This work package explores low-dimensional signal models for sensing and imaging. Its focus is essentially on the sparsity/compressibility property of most signals, to yield more efficient sensing systems. Although the applications of such models are numerous, the applications which will be initially explored here are wideband RF sub-Nyquist sampling, (3D) Synthetic Aperture Radar and Synthetic Aperture Sonar. The sparse representation and compressed sensing techniques are often computationally complex. They are therefore not good candidates for many real-world problems. A low Size Weight and Power (SWAP) solution for the mentioned application will be explored in this work package. It will also link to WP6, which will explore the possibility of the implementation of such algorithms on the reconfigurable architectures e.g. FPGA's and highly parallel platforms. The canonical compressed sensing setting has some randomness in the sensing stage to guarantee its promised performance. However, a fully random structure in sensing and imaging systems, is not easily achievable in most applications. The hardware or physical constraints, imposed by imaging and sensing systems, will also be explored in order to find the techniques which allow us to use CS well-developed theoretical results, under such constraints.
E_WP 1.1 Efficient subNyquist sampling schemes
We developed and analysed a practical low complexity scheme for subNyquist sampling and a reconstruction system with the particular application of wideband electronic surveillance. We used multi-coset sampling strategies, whose hardware implementation is very similar to classical interleaved ADCs. We are developing a system which can incorporate sophisticated signal detection and separation methods and have the flexibility to switch between continuous wideband surveillance and narrow band full rate sampling to give maximum dynamic range when required. A schematic representation of the system is presented in Figure 1. The goal is to provide the low Size Weight and Power (SWAP) solutions, and to present a subNyquist sampling technique which can be implemented on existing FPGA architectures. The proposed technique (LoCoMC) is based some linear and non-linear computationally cheap operators.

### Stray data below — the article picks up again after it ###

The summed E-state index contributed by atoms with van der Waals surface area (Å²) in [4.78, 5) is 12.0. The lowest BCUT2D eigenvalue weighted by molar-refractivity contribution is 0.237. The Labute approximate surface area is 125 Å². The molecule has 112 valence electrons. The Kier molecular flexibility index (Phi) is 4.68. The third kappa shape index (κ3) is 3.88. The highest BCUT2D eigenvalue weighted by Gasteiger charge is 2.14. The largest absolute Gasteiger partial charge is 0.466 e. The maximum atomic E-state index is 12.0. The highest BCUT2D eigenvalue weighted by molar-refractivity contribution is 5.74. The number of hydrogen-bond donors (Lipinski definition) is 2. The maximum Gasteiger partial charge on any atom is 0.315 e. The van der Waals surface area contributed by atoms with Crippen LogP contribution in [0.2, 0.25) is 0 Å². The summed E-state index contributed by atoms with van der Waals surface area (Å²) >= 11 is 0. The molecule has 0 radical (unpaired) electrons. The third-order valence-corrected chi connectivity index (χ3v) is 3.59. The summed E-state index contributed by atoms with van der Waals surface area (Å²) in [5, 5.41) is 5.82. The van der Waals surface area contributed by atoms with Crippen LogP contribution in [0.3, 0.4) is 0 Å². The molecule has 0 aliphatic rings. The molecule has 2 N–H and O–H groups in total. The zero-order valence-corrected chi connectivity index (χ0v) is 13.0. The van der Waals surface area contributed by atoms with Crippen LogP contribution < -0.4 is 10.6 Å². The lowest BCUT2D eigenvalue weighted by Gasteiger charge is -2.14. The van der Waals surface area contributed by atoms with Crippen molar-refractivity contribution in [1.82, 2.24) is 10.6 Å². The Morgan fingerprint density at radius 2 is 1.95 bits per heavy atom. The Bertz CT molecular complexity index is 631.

If we compare the proposed sub-Nyquist radar ES and the conventional Rapid Swept Superheterodyne Receiver (RSSR), using some synthetic ES signals, we get the results shown in Figure 2. While some pulses are missing and the processing gain is a bit lost in the RSSR, LoCoMC have some advantages here. Some work in pulse descriptor word extraction is under development.
E_WP 1.2 Compressive Imaging with Sensor Constraints
This work package offers a number of opportunities to enhance imaging systems such as SAR or multi/hyperspectral imaging. However, most sensing systems impose severe physics constraints on the nature of measurements that can be taken. For example, in low frequency SAR systems it is necessary to notch the transmitted pulses to avoid civilian RF communication bands. The extent to which CS can be adapted to tackle these challenges and how to determine the best strategies to achieve a reasonable resolution in these scenarios will be explored. We have initially started the investigation of video SAR, passive SONAR and low-frequency (3D)SAR applications.
E_WP 1.3 CS, Beyond Imaging
This area of work will look at the potential to extract additional information from the scene beyond simple imaging. Moving targets can appear displaced and defocused in a standard SAR image. Within multi-channel SAR, moving target detection can then be viewed as a joint sparse recovery problem providing joint SAR/GMTI imaging. As most scatterers are not isotropic, the additional structure can be useful for target classification. This work package is about building structured dictionaries to characterize the anisotropic properties of different scatterers (planar, edge, corner, etc.). The major challenge would be to achieve this in a robust and computationally simple manner. Such dictionaries could also incorporate spectral dependencies when applied in the context of ultra-wideband SAR. There are similarities to work in synthetic aperture sonar, where the frequency dependence of scatterers has so far been exploited through a biomimetic approach.
Another structure in sparse signals which has been explored in this task, is the non-negative sparse approximation, for Raman spectral decomposition and hyperspectral data representation. In this task, we developed a new Raman spectral decomposition technique, where the task is to find the component of a chemical mixture. We have also introduced some new non-negative greedy sparse approximations which can be used to accelerate such a Raman spectral decomposition and efficient hyperspectral imaging. Application of such methods to the hyperspectral imaging, which is also related to the E_WP1.2, is under development.